Nonetheless our pride, which you may detect in certain comments you may hear during this Meeting about the strengths and attributes of “New York law” or even “United States law” by no way means that we cannot benefit, learn from and even be corrected by, the insights and the contributions of the bar of India and the bars of the other many countries in which NYSBA International has chapters.  In this respect, I hope you will allow me to apply to our experiment in attempting to build a truly international bar association with its roots in  New York State the words a certain lawyer, first admitted to the Inner Temple of London and later a legal practitioner in South Africa before returning to India, the country of his family’s origins, once said in regard to his own love of India:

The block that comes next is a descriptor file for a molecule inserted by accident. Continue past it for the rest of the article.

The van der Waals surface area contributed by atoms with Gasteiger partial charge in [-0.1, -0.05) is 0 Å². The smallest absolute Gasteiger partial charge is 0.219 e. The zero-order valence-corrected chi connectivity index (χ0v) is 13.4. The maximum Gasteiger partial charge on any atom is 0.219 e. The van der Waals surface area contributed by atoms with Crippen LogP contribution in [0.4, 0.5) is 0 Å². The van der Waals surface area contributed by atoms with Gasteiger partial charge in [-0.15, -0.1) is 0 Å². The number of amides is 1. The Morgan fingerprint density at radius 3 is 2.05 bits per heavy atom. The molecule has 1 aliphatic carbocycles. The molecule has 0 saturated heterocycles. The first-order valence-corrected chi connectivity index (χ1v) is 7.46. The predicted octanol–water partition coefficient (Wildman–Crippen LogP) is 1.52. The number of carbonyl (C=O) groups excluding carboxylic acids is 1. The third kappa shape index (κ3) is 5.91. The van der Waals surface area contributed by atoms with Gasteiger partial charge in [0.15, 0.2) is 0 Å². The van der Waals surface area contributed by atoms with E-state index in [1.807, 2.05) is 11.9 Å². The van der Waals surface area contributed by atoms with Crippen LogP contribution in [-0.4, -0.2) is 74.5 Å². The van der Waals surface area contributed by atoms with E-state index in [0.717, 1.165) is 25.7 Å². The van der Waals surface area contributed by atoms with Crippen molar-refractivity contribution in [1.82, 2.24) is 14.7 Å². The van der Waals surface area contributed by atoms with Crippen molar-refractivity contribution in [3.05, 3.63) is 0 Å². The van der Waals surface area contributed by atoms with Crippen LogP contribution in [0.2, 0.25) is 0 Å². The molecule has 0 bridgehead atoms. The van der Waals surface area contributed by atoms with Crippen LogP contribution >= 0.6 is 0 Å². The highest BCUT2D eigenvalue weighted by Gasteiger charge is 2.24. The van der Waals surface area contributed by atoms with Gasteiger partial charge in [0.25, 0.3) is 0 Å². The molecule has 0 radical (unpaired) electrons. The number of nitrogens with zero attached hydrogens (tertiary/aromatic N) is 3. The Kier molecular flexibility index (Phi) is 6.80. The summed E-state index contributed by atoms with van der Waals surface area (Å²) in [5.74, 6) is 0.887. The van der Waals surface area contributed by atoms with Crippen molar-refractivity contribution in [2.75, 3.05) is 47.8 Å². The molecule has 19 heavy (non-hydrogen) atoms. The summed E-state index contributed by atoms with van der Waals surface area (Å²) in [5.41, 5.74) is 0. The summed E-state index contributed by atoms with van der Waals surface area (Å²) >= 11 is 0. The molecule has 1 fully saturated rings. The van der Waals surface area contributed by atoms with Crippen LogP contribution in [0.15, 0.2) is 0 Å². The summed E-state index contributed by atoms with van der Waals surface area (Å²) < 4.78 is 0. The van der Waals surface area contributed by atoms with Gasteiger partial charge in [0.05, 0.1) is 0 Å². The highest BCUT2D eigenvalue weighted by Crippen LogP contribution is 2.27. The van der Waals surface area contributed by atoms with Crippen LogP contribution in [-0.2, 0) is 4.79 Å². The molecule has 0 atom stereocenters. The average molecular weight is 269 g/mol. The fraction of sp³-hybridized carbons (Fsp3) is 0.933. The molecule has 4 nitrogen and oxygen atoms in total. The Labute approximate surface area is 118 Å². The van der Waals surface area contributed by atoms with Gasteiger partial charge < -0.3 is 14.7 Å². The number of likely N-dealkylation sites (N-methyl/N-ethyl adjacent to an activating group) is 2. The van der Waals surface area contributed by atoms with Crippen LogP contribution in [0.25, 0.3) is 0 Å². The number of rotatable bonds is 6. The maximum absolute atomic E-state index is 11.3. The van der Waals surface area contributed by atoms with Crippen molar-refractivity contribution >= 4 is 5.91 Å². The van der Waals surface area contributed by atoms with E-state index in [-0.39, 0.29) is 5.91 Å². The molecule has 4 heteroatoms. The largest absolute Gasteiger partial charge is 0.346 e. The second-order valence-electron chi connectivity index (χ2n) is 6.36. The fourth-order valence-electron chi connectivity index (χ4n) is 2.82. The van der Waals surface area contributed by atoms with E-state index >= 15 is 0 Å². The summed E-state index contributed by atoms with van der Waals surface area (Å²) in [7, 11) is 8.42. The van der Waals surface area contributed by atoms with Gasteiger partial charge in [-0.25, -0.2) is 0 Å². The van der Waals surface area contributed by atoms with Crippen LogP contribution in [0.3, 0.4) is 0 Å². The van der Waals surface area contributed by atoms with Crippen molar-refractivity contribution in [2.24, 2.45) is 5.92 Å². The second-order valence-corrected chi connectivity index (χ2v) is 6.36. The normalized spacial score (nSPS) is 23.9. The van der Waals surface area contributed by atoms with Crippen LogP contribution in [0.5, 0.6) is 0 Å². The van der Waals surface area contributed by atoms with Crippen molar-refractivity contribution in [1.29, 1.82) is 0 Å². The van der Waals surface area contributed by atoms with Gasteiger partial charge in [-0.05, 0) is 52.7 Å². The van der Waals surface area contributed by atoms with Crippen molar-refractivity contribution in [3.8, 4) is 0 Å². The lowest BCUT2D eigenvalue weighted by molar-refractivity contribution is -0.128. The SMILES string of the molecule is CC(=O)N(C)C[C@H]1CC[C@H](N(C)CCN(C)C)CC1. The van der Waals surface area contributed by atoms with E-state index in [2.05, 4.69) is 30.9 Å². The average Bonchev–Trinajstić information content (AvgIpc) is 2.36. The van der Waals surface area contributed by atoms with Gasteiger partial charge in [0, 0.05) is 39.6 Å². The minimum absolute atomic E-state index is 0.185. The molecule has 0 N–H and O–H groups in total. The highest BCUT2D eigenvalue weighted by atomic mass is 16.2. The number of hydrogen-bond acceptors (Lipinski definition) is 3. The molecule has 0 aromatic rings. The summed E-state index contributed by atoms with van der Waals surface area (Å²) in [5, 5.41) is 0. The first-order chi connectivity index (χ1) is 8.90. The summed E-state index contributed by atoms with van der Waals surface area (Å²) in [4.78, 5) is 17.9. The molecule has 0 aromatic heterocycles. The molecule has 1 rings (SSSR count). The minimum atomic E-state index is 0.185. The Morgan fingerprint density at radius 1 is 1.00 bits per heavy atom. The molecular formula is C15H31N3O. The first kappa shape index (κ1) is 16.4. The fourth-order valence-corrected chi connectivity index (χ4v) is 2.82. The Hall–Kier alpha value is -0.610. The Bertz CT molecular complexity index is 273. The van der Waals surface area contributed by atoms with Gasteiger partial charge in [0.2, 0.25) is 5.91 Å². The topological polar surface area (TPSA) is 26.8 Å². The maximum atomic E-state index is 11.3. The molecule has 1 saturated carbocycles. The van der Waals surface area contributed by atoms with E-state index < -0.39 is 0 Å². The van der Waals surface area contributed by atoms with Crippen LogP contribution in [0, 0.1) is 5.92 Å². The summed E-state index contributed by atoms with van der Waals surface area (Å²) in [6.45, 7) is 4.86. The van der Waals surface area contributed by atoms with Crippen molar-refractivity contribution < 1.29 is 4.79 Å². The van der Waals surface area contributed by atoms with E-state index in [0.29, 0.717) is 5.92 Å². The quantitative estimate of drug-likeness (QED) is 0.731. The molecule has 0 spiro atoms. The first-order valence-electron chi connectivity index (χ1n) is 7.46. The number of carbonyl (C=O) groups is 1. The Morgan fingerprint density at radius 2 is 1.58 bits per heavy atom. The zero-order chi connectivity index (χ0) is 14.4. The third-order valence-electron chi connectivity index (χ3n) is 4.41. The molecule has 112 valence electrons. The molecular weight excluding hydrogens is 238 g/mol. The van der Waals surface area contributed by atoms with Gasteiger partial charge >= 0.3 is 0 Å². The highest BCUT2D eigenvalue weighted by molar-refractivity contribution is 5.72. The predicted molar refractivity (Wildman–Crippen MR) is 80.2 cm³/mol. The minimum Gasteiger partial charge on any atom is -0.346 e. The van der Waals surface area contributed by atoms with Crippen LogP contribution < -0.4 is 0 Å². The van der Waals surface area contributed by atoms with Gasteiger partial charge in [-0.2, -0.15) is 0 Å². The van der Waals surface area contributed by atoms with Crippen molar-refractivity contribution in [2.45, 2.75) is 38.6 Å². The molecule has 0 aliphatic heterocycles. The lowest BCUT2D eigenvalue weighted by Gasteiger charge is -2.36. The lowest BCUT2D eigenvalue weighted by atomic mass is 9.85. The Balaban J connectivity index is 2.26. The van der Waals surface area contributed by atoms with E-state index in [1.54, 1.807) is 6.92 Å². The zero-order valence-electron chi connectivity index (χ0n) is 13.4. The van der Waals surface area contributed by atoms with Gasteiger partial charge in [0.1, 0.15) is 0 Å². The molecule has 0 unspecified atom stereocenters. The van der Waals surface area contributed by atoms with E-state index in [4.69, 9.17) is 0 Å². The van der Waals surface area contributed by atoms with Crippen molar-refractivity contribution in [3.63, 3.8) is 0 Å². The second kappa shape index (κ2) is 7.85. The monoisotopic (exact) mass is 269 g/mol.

“My patriotism is not an exclusive thing.  It is all-embracing and I should reject that patriotism which sought to mount upon the distress of the exploitation of other nationalities.  The conception of my patriotism is nothing if not always, in every case, without exception, consistent with the broadest good of humanity at large.”

Of course, I refer to the words of none other than Mohandas G. Gandhi, the Mahatma,  and with these words I am also happy to thank you for your attention this morning and for the extraordinary hospitality and generosity of the Indian lawyers and law firms who have made this extraordinary meeting possible.

Thank you, again!